• Make logging an infusion the final step of an infusion – you start an infusion with washing your hands, make sure you end an infusion by logging it. Start that habit early!
  • If accessing the port is too traumatic right now for you or your child, leave them accessed for the week if your treatment team agrees.  Make sure you confirm with your HTC how to keep it protected through the week.
  • Plan ahead for holidays and weekends when your factor supplier may be closed, but don’t forget to check your ancillary supplies in addition to your factor supply. You might have factor, but you still need needles to infuse it.
  • Consider siblings! Have a game or an activity that could help to include siblings during infusion time.

Bleeding Basics

  • No throw rugs around the house. Bleeder toddlers and throw rugs are a bad combination.
  • Frozen bagels or popsicles for new teeth bleeding are great. The frozen food helps slow bleeding like ice but they’re more likely to keep the bagel in the mouth.
  • Ban bouncing balls with the handles that kids love to sit on and bounce around at day care. Major butt/scrotum bleeding can result.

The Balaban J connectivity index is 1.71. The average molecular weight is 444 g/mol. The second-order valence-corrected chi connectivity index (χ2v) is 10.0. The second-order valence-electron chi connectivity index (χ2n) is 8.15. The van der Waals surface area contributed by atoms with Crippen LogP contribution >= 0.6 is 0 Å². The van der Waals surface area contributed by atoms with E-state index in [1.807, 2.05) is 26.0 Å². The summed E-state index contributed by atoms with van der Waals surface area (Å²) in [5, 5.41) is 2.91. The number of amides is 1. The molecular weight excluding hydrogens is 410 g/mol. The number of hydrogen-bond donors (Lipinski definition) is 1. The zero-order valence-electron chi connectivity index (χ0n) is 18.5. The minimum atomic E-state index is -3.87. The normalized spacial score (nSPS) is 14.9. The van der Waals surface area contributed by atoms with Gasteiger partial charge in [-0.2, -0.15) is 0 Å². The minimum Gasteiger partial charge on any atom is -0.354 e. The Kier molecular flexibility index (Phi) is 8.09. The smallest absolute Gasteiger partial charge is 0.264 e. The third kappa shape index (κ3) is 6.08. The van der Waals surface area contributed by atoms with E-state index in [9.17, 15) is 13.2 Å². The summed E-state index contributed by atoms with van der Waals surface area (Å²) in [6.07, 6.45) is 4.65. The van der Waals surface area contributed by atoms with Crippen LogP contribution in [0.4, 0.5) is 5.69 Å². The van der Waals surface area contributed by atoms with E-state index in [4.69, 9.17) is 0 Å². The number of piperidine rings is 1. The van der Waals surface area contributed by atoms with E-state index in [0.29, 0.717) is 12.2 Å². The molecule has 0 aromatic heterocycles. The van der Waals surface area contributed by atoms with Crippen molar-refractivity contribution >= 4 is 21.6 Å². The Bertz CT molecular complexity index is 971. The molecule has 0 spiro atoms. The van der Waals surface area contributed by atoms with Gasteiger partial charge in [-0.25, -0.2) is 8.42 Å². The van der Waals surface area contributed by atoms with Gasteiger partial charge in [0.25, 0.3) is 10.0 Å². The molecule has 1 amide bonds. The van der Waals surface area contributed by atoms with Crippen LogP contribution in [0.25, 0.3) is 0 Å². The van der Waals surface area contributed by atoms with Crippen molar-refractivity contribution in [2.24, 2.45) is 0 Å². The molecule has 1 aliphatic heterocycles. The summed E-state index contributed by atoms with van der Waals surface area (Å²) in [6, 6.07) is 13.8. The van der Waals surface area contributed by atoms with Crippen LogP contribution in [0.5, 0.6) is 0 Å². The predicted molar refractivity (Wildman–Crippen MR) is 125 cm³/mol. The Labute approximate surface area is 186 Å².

• “Let them bleed.” Told to me by a young man, who, when I asked how to protect a very mobile four or five year old. Not the most popular suggestion, but one I came to cherish once I understood how stubborn my son is.
  • A cold pack on the back of the neck during a bloody nose seems to help slow down the nosebleed!
  • Your kiddo will be covered in bruises – if the bruise isn’t protruding or bothering him, don’t sweat it.
  • Keep a tape measure handy to measure hematomas or the circumference of a muscle bleed in an arm or leg.
  • Use a Sharpie to draw a circle around hematomas to see if they are growing in size or shrinking.Double diaper to help avoid bumps and bruises on their rear ends when they are learning to crawl and walk.
  • Olive oil rubbed inside the nasal cavity can help keep the nostrils lubricated and less prone to bleeding.
  • Frozen vegetables work in a pinch if you need an icepack!
  • The old wives tale of sucking on black tea bags really does help slow mouth bleeds.
  • Invest in dark pillowcases and sheets, and don’t worry with spending a lot of money on pillows.